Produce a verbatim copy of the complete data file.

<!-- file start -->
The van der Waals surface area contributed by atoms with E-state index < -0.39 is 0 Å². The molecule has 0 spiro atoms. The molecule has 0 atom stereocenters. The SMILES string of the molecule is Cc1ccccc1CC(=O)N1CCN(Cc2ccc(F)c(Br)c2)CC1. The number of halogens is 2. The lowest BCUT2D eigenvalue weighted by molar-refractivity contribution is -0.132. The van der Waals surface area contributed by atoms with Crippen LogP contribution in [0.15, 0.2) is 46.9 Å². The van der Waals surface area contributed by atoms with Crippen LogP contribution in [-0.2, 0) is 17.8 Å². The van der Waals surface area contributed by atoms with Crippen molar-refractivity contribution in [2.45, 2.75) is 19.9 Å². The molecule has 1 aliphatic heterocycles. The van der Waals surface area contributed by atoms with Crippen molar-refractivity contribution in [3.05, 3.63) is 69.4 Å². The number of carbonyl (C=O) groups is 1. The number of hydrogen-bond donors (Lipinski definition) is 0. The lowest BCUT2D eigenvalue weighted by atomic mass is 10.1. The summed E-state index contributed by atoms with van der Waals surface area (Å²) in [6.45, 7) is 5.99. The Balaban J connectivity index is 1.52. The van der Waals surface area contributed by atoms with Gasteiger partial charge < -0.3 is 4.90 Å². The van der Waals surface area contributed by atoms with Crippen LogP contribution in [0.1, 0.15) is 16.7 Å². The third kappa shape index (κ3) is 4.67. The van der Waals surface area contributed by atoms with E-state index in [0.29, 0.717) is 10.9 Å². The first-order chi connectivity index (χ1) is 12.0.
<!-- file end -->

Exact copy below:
The van der Waals surface area contributed by atoms with E-state index < -0.39 is 0 Å². The molecule has 0 spiro atoms. The molecule has 0 atom stereocenters. The SMILES string of the molecule is Cc1ccccc1CC(=O)N1CCN(Cc2ccc(F)c(Br)c2)CC1. The number of halogens is 2. The lowest BCUT2D eigenvalue weighted by molar-refractivity contribution is -0.132. The van der Waals surface area contributed by atoms with Crippen LogP contribution in [0.15, 0.2) is 46.9 Å². The van der Waals surface area contributed by atoms with Crippen LogP contribution in [-0.2, 0) is 17.8 Å². The van der Waals surface area contributed by atoms with Crippen molar-refractivity contribution in [2.45, 2.75) is 19.9 Å². The molecule has 1 aliphatic heterocycles. The van der Waals surface area contributed by atoms with Crippen molar-refractivity contribution in [3.05, 3.63) is 69.4 Å². The number of carbonyl (C=O) groups is 1. The number of hydrogen-bond donors (Lipinski definition) is 0. The lowest BCUT2D eigenvalue weighted by atomic mass is 10.1. The summed E-state index contributed by atoms with van der Waals surface area (Å²) in [6.45, 7) is 5.99. The Balaban J connectivity index is 1.52. The van der Waals surface area contributed by atoms with Gasteiger partial charge < -0.3 is 4.90 Å². The van der Waals surface area contributed by atoms with Crippen LogP contribution in [0.1, 0.15) is 16.7 Å². The third kappa shape index (κ3) is 4.67. The van der Waals surface area contributed by atoms with E-state index in [0.29, 0.717) is 10.9 Å². The first-order chi connectivity index (χ1) is 12.0.